|Writers:||David Farr, Seth Lochhead, Joe Penhall, Joe Wright|
|Released:||Friday, April 8, 2011|
|Rating:||Some material may be inappropriate for children under 13.|
Raised by her father (Eric Bana of Star Trek), an ex-CIA man, in the wilds of Finland, Hanna’s upbringing and training have been one and the same, all geared to making her the perfect assassin. The turning point in her adolescence is a sharp one; sent into the world by her father on a mission, Hanna journeys stealthily across Europe while eluding agents dispatched after her by a ruthless intelligence operative with secrets of her own (Academy Award winner Cate Blanchett). As she nears her ultimate target, Hanna faces startling revelations about her existence and unexpected questions about her humanity.
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Hanna Theatrical Review
Hanna, directed by Joe Wright tells the tale of a teenage girl utilizing her unique skills to battle against a malicious government agency.
The film opens in the snowy mountains of Finland where a young girl, Hanna played by Saoirse Ronan, is being raised by her father Erik (Eric Bana). Since birth his teachings and their way of life is all that she has ever known. Her father has raised her using the skills he learned during his time as a spy such as fighting, and hunting. The only other source of schooling she has received is from the encyclopedia's her father owns as well old fairy tales. This is the only information she has of the world around her having had no other friends her entire life.
Eventually the time comes when her father must return to the outside world. He informs Hanna that it is up to her to return to the outside world and engage the agency that he once worked for. She signals the agency through a device her father has kept over the years. They send operatives to capture her and she allows this to happen so she can get close to the operations leader, Marissa (Cate Blanchet). When Hanna's plan fails she escapes the facility she is being held in and uses her skills to hide out in the surrounding area.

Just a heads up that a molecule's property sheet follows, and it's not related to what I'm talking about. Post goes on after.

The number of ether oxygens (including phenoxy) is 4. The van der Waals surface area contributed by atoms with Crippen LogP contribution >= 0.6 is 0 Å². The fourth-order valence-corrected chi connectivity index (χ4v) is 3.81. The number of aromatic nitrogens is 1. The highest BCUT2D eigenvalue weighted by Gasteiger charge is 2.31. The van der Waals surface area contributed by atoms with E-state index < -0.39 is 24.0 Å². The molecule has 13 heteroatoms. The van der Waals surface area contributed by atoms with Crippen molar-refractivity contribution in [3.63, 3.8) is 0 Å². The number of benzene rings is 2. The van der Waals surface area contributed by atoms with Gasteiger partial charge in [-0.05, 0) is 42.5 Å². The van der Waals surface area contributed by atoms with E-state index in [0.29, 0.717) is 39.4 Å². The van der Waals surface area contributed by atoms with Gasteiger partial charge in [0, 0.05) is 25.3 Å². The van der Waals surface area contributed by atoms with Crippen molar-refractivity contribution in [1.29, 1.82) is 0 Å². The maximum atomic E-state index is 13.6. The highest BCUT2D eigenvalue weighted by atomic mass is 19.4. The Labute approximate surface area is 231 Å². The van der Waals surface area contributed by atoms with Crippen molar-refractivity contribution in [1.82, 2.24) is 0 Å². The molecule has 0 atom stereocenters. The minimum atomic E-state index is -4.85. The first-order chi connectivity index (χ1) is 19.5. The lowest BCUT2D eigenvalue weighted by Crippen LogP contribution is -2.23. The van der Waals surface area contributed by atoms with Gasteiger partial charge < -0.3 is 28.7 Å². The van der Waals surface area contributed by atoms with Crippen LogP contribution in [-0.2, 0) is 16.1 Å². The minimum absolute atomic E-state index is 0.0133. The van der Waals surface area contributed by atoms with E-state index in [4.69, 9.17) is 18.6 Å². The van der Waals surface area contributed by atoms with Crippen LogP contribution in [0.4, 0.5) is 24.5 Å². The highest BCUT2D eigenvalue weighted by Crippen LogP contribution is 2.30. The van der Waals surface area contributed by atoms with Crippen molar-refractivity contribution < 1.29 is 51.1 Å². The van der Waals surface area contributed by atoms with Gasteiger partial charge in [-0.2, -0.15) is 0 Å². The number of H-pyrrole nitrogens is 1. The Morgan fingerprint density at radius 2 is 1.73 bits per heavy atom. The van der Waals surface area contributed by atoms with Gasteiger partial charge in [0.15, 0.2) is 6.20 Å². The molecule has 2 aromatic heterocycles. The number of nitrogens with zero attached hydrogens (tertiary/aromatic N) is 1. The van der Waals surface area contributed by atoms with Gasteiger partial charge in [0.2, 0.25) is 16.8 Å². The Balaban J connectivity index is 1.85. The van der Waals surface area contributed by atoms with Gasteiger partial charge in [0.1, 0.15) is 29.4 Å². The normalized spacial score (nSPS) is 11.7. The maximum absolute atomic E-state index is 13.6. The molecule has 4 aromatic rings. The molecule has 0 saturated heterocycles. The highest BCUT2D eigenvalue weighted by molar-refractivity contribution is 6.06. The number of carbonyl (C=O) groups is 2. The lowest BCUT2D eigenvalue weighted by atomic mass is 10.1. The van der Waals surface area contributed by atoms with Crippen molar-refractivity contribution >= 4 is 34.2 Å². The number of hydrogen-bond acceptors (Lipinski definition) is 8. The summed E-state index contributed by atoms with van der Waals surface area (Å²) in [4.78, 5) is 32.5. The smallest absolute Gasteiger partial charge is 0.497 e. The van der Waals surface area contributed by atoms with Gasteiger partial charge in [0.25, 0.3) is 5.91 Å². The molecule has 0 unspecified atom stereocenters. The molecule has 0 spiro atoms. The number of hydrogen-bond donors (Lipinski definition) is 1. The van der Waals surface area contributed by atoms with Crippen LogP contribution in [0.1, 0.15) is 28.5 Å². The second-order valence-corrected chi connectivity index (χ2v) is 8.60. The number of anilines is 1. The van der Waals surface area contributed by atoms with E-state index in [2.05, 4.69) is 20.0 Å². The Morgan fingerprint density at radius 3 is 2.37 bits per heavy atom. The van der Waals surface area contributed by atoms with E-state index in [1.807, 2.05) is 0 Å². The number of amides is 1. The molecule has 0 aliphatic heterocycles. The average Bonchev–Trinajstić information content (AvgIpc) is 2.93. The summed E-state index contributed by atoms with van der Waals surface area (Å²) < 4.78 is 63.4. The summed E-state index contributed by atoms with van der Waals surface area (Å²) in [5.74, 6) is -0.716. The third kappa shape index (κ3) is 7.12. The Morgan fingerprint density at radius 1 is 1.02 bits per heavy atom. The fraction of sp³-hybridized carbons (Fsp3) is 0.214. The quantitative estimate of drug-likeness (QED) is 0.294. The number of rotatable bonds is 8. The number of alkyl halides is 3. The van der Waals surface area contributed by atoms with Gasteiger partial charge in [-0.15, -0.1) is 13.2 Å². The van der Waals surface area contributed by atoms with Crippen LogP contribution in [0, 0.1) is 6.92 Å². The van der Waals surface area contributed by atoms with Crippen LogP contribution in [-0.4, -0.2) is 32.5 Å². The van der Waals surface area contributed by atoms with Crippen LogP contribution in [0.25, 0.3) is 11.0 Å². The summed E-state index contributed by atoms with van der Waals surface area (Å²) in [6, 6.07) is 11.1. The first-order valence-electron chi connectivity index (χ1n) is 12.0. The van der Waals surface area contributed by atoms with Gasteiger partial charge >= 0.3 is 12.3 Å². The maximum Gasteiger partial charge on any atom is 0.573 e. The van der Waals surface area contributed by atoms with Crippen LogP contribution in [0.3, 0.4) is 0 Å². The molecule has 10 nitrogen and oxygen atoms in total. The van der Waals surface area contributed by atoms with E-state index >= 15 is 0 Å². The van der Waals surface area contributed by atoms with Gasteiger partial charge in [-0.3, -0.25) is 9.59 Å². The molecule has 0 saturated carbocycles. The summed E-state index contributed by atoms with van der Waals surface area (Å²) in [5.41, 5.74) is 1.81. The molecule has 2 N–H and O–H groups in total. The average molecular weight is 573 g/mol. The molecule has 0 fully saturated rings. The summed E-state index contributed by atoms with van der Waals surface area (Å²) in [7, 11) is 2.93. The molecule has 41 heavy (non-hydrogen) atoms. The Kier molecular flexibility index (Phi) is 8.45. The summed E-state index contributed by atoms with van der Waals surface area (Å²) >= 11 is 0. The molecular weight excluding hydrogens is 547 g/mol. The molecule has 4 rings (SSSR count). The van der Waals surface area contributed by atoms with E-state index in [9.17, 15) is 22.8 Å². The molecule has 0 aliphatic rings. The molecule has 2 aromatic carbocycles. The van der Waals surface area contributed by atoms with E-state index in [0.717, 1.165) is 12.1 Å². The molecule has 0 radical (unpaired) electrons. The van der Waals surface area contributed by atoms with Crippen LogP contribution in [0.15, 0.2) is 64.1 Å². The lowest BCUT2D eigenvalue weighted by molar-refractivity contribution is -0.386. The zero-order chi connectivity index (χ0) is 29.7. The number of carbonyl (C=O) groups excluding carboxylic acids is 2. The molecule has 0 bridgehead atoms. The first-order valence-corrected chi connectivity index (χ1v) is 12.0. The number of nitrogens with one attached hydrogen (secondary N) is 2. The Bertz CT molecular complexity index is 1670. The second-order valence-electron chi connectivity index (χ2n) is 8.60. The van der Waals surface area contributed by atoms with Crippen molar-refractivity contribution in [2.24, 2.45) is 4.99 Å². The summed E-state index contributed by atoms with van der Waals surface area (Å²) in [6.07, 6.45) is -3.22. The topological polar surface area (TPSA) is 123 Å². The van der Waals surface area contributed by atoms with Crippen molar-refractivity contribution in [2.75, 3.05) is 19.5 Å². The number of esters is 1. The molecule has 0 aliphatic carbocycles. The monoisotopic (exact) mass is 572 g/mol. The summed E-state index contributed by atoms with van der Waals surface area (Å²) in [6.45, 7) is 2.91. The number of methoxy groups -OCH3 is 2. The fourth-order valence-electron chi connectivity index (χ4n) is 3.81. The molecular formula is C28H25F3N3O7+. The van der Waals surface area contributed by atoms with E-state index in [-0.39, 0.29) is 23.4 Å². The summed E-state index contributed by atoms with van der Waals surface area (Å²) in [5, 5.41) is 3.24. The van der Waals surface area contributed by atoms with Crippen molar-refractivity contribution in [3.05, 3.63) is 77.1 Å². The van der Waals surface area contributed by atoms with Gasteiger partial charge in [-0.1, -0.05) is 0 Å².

As she makes her way out into the world she learns that everything her father taught her wasn't all there is to know. She befriends another child and together they learn from one another. Learning about her own humanity isn't the only lesson that Hanna learns along the way, there is a darker secret that has been kept from her and it could easily shake her fragile hold on sanity. The director knows how to keep the action of the movie well timed without losing the audience's attention. This works well because it is the somewhat weak script that could just as easily lose the audience.
Thankfully the actors know how to make the most out of simple dialogue and equally simple plot. On a base level this film is essentially one long video game and not one that you get to play. It is an action movie that knows all the tricks of the trade and utilizes them to keep the audience entertained throughout the whole film.
What makes Hanna work well is also what makes it fail, the most you can expect from it is an enjoyable thrill ride with a tale of suspense and espionage thrown in. But that is where it ends, given any deep thought you would begin to see the obvious holes in the plot and if that happened while you were watching it then the film would lose all of its momentum.
Hanna is another film in a line of films that lead up to the summer when we get our big blockbusters. It is enough to fill us and at the same time whet our appetites for what's to come. But it can never truly fill us and that is where it falls short. So if you're looking for a simple film then Hanna is certainly worth the price of admission, but don't expect too much more than that.
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